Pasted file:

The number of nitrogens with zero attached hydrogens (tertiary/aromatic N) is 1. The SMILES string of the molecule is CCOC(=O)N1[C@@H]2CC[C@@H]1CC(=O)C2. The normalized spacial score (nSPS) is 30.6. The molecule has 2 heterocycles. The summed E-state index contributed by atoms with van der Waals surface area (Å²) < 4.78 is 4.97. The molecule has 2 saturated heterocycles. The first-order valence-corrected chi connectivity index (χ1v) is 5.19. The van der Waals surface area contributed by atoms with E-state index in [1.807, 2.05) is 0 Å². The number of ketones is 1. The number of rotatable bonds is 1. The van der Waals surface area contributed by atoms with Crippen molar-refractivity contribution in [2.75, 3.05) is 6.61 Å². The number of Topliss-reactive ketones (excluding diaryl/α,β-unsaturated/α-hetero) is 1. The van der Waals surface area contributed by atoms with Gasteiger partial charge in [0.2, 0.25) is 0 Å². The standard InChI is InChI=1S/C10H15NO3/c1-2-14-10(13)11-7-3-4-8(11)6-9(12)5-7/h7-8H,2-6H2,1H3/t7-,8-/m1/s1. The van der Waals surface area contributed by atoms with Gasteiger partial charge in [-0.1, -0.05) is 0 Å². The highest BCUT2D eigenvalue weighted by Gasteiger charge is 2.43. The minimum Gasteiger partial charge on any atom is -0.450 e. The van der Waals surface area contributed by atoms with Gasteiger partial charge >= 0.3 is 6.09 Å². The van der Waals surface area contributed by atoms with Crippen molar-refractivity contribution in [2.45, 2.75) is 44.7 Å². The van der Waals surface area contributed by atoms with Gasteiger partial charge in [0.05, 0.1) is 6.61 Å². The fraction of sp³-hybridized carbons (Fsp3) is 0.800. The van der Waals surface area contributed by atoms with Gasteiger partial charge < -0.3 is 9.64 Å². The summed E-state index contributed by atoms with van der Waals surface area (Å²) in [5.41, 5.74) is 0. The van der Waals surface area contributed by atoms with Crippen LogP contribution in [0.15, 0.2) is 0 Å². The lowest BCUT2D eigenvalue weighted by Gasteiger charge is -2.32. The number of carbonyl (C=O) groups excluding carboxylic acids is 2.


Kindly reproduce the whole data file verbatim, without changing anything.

The number of nitrogens with zero attached hydrogens (tertiary/aromatic N) is 1. The SMILES string of the molecule is CCOC(=O)N1[C@@H]2CC[C@@H]1CC(=O)C2. The normalized spacial score (nSPS) is 30.6. The molecule has 2 heterocycles. The summed E-state index contributed by atoms with van der Waals surface area (Å²) < 4.78 is 4.97. The molecule has 2 saturated heterocycles. The first-order valence-corrected chi connectivity index (χ1v) is 5.19. The van der Waals surface area contributed by atoms with E-state index in [1.807, 2.05) is 0 Å². The number of ketones is 1. The number of rotatable bonds is 1. The van der Waals surface area contributed by atoms with Crippen molar-refractivity contribution in [2.75, 3.05) is 6.61 Å². The number of Topliss-reactive ketones (excluding diaryl/α,β-unsaturated/α-hetero) is 1. The van der Waals surface area contributed by atoms with Gasteiger partial charge in [0.2, 0.25) is 0 Å². The standard InChI is InChI=1S/C10H15NO3/c1-2-14-10(13)11-7-3-4-8(11)6-9(12)5-7/h7-8H,2-6H2,1H3/t7-,8-/m1/s1. The van der Waals surface area contributed by atoms with Gasteiger partial charge in [-0.1, -0.05) is 0 Å². The highest BCUT2D eigenvalue weighted by Gasteiger charge is 2.43. The minimum Gasteiger partial charge on any atom is -0.450 e. The van der Waals surface area contributed by atoms with Gasteiger partial charge >= 0.3 is 6.09 Å². The van der Waals surface area contributed by atoms with Crippen molar-refractivity contribution in [2.45, 2.75) is 44.7 Å². The van der Waals surface area contributed by atoms with Gasteiger partial charge in [0.05, 0.1) is 6.61 Å². The fraction of sp³-hybridized carbons (Fsp3) is 0.800. The van der Waals surface area contributed by atoms with Gasteiger partial charge < -0.3 is 9.64 Å². The summed E-state index contributed by atoms with van der Waals surface area (Å²) in [5.41, 5.74) is 0. The van der Waals surface area contributed by atoms with Crippen LogP contribution in [0.15, 0.2) is 0 Å². The lowest BCUT2D eigenvalue weighted by Gasteiger charge is -2.32. The number of carbonyl (C=O) groups excluding carboxylic acids is 2.